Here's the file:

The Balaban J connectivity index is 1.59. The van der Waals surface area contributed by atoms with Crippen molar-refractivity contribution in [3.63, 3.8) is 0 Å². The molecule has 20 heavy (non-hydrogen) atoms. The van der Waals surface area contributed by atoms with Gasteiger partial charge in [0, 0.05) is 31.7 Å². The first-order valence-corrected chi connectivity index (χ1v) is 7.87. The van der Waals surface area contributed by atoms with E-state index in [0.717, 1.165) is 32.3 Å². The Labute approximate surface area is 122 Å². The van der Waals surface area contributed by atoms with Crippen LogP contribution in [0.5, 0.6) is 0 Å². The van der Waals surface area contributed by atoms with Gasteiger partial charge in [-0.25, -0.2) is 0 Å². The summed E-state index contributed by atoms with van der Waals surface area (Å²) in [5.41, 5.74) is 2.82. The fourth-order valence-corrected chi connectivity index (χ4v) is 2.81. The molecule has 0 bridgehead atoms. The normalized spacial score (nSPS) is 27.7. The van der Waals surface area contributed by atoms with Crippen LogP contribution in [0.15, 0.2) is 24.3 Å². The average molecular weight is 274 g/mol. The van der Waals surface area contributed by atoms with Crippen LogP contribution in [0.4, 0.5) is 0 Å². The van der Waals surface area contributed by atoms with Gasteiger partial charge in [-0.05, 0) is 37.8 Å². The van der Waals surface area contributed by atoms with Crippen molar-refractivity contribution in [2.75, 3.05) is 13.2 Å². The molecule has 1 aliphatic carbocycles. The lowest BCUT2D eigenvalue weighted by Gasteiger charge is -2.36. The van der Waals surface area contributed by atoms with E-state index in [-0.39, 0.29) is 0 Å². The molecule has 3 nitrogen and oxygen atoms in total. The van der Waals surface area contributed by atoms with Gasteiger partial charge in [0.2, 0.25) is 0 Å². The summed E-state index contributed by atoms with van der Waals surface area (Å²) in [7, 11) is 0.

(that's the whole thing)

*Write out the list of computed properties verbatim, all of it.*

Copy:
The Balaban J connectivity index is 1.59. The van der Waals surface area contributed by atoms with Crippen molar-refractivity contribution in [3.63, 3.8) is 0 Å². The molecule has 20 heavy (non-hydrogen) atoms. The van der Waals surface area contributed by atoms with Gasteiger partial charge in [0, 0.05) is 31.7 Å². The first-order valence-corrected chi connectivity index (χ1v) is 7.87. The van der Waals surface area contributed by atoms with E-state index in [0.717, 1.165) is 32.3 Å². The Labute approximate surface area is 122 Å². The van der Waals surface area contributed by atoms with Crippen LogP contribution in [0.5, 0.6) is 0 Å². The van der Waals surface area contributed by atoms with Gasteiger partial charge in [-0.25, -0.2) is 0 Å². The summed E-state index contributed by atoms with van der Waals surface area (Å²) in [5.41, 5.74) is 2.82. The fourth-order valence-corrected chi connectivity index (χ4v) is 2.81. The molecule has 0 bridgehead atoms. The normalized spacial score (nSPS) is 27.7. The van der Waals surface area contributed by atoms with Crippen LogP contribution in [0.15, 0.2) is 24.3 Å². The average molecular weight is 274 g/mol. The van der Waals surface area contributed by atoms with Crippen LogP contribution in [0.4, 0.5) is 0 Å². The van der Waals surface area contributed by atoms with Gasteiger partial charge in [-0.05, 0) is 37.8 Å². The van der Waals surface area contributed by atoms with Crippen molar-refractivity contribution in [2.75, 3.05) is 13.2 Å². The molecule has 1 aliphatic carbocycles. The lowest BCUT2D eigenvalue weighted by Gasteiger charge is -2.36. The van der Waals surface area contributed by atoms with E-state index in [-0.39, 0.29) is 0 Å². The molecule has 3 nitrogen and oxygen atoms in total. The van der Waals surface area contributed by atoms with Gasteiger partial charge in [0.2, 0.25) is 0 Å². The summed E-state index contributed by atoms with van der Waals surface area (Å²) in [7, 11) is 0.